Monday, November 02, 2015

Book Review - Crimson City by Madhulika Liddle

You invariably breathe a sigh of relief, as you come to the end of Crimson City, the last addition to the Muzaffar Jang Mysteries, by Madhulika Liddle, for at long last, having run the entire length of the book, the last few pages being literally a hundred meter sprint, finally the serial killer in Shahjahanabad is nabbed, thanks to the timely intervention of Shireen, the newly wed, very intellectual bride of Muzaffar Jang, our 17th Century detective of the Mughal period, in Dilli. Allah be praised!

A rather long detective novel no doubt, but beautifully laced with description of Shahjahanabad, old Dilli, of now, with all its lanes and gallis, havelis, gardens and hamaams, the reader is taken on leisurely walk around, albeit constantly in doubt of every character he encounters along the way, for it is not just one murder, the killer of which is at large, but several killings, all within days, probably only a week, and mostly in and around the same haveli.
At first, the kotwal of Dilli, Khan Sahib is loath to allow his brother-in-law, the brilliant detective by habit, Muzaffar Jang, whom the reader has encountered in all the Muzaffar Jang stories, four in all, in the past, to interfere and poke his nose in matters of this serial killings in Shahjahanabad, but, the young nobleman, with his just married wife, Shireen, find it hard to stay away from the goings on and tend to go on their own quest for the killer, all of which helps to nab the culprit finally.

Not an easy story this one, because of the multiple murders, one after another, with no trace of any apparent motive, nor any tell-tale signs left behind, a maze of happenings, all seeming to connect and yet, totally unconnected, till one comes to the last few pages and in quite a surprising end, the motive and the killer is revealed, which the reader didn’t get a whiff of throughout the novel.

So then, is it okay to read the first few pages of Crimson City and rush to the last few, if one is an impatient reader? Quite obviously no! Such an error would invariably make the reader, lose track of the nail-biting build up and the many frustrations, as one travels along with Muzaffar Jang and Shireen, hurrying here and scurrying there to zero down on the killer, and participating in the gossip of men and women inside the haveli, all making a juicy read, to savour in leisure and abandon of yesteryear, when it was not a compulsion to complete reading within minutes. The author has woven stories inside stories with such adept mastery of story-telling, the reader would be lost, if the entire story with the big surprise at the end, was not read completely.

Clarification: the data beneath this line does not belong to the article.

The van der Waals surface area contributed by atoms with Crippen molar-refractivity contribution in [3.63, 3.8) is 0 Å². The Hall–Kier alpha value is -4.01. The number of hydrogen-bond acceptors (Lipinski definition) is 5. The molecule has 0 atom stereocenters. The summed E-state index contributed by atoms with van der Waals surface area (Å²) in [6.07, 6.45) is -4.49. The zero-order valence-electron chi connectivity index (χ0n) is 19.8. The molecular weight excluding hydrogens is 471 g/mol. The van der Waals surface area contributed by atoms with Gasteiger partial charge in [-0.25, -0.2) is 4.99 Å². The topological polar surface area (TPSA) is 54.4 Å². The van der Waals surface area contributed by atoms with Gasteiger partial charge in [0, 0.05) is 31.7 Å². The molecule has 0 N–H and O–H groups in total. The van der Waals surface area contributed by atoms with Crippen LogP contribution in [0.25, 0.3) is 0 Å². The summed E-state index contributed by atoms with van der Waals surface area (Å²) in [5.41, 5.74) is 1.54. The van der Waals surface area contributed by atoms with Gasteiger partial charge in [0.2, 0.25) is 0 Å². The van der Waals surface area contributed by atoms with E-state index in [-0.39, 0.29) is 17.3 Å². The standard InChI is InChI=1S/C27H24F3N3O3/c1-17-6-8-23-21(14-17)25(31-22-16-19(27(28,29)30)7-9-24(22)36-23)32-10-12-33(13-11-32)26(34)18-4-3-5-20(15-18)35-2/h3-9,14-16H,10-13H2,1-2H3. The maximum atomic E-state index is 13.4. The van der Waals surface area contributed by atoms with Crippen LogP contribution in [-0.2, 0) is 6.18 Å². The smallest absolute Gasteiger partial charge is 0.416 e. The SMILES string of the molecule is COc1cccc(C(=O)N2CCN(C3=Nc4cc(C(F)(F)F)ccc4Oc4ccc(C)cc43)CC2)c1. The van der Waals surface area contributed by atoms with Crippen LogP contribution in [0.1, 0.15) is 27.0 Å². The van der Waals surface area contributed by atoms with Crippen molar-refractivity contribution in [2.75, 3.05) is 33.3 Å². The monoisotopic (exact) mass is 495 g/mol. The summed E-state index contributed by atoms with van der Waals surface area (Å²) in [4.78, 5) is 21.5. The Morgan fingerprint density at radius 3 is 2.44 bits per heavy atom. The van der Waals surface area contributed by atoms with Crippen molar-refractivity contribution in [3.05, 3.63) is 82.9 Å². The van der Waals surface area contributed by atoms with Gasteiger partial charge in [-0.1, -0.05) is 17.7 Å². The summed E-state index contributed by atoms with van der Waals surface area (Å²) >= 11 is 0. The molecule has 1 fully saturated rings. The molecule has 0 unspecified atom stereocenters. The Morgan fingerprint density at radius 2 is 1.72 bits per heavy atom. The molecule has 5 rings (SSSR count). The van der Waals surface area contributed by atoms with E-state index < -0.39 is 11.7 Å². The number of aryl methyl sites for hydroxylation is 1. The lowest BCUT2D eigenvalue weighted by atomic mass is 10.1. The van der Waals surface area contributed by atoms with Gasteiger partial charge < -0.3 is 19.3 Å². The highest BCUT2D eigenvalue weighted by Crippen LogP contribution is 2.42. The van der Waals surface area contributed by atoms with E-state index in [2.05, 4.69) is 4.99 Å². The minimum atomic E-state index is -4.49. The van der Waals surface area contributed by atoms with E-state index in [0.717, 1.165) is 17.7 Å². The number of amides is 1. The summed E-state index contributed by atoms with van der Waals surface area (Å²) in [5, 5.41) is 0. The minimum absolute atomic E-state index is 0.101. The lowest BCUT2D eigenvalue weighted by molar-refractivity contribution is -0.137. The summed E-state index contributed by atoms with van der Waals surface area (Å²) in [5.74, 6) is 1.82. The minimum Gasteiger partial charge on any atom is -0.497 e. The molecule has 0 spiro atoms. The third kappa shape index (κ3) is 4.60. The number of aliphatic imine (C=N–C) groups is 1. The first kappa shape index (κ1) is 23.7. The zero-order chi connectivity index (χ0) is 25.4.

Of all the Muzaffar Jung series, this book is for keeps. The reason is simple – Liddle has poured her ink thickly on the pages and details of Shahjahanabad, are finely woven into the text. It is a masterpiece of good writing in English by an Indian author, who has made her mark among period detective novel writers worldwide. You may check her out in Wikipedia.  In Crimson City, which is a very apt title for this the last of the Muzaffar Jang Stories, the author’s thoughts around issues of religion and communities are expertly delivered in the lines, so that for the conscious reader, a few nuggets of ideology are for keeps as well.

The book suffers from a few drawbacks though. The first being, there are too many characters and one must then have a notebook around to jot down who is related to whom. Second, even at the last, our kotwal sahib’s insistence of his brother-in-laws interference in finding out the killer, is not explained, although it is Muzaffar Jang and his wife’s diligent study and snooping around which finally lead to the killer. Third, one really could not understand why the Hindu element was woven into the tale, and to what purpose? Fourth, was it not possible to have a tighter manuscript, even if that meant, losing out of a purani Dilli, Shahjahanabad experience, of leisure and time in hand? Last, but not the least, the reference to Jesus Christ, in pg 208, needs verification to find out by what name he was called in Shahjahanabad. Or his reference replaced?

However, one must be totally satisfied with this fact, that even if one has never read a Muzaffar Jang story before, this is a standalone book and is a must read, and one to keep forever, as I will. The last finale of the Muzaffar Jang Mysteries, placed in the spring of 1657, left me in tears when I read the last words, in Acknowledgements – 

“......And last but not the least, my family, without whose unwavering support and love (even if often biased and blind beyond belief) this book might never have got written.”

Doesn’t that sum up what is in many of our hearts, too?





Book details:

Title: Crimson City
Author: Madhulika Liddle
Publisher: Hachette India
Pages: 326
Price: Rs 296 (in October) 

To buy this book Click HERE

Also read: Madhulika Liddle's Blog

Blast from the past: Madhulika Liddle: Engraved in Stone Interview With The Author

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